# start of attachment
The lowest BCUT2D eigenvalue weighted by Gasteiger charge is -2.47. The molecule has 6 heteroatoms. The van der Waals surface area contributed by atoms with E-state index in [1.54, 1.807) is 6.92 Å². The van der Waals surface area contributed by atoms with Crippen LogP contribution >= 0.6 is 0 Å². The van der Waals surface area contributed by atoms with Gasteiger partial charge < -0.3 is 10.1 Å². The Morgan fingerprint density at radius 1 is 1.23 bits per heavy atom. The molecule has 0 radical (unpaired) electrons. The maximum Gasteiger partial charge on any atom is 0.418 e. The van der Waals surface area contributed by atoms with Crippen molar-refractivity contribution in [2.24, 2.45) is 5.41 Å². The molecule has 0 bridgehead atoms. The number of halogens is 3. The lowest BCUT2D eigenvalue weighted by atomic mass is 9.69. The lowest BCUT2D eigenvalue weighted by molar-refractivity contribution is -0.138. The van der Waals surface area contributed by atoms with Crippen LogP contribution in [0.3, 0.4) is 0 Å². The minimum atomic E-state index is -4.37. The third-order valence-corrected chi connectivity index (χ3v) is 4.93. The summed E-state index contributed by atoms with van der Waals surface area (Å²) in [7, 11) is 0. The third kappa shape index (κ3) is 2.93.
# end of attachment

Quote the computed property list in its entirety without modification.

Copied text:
The lowest BCUT2D eigenvalue weighted by Gasteiger charge is -2.47. The molecule has 6 heteroatoms. The van der Waals surface area contributed by atoms with E-state index in [1.54, 1.807) is 6.92 Å². The van der Waals surface area contributed by atoms with Crippen LogP contribution >= 0.6 is 0 Å². The van der Waals surface area contributed by atoms with Gasteiger partial charge < -0.3 is 10.1 Å². The Morgan fingerprint density at radius 1 is 1.23 bits per heavy atom. The molecule has 0 radical (unpaired) electrons. The maximum Gasteiger partial charge on any atom is 0.418 e. The van der Waals surface area contributed by atoms with Crippen molar-refractivity contribution in [2.24, 2.45) is 5.41 Å². The molecule has 0 bridgehead atoms. The number of halogens is 3. The lowest BCUT2D eigenvalue weighted by atomic mass is 9.69. The lowest BCUT2D eigenvalue weighted by molar-refractivity contribution is -0.138. The van der Waals surface area contributed by atoms with Crippen LogP contribution in [0.3, 0.4) is 0 Å². The minimum atomic E-state index is -4.37. The third-order valence-corrected chi connectivity index (χ3v) is 4.93. The summed E-state index contributed by atoms with van der Waals surface area (Å²) in [7, 11) is 0. The third kappa shape index (κ3) is 2.93.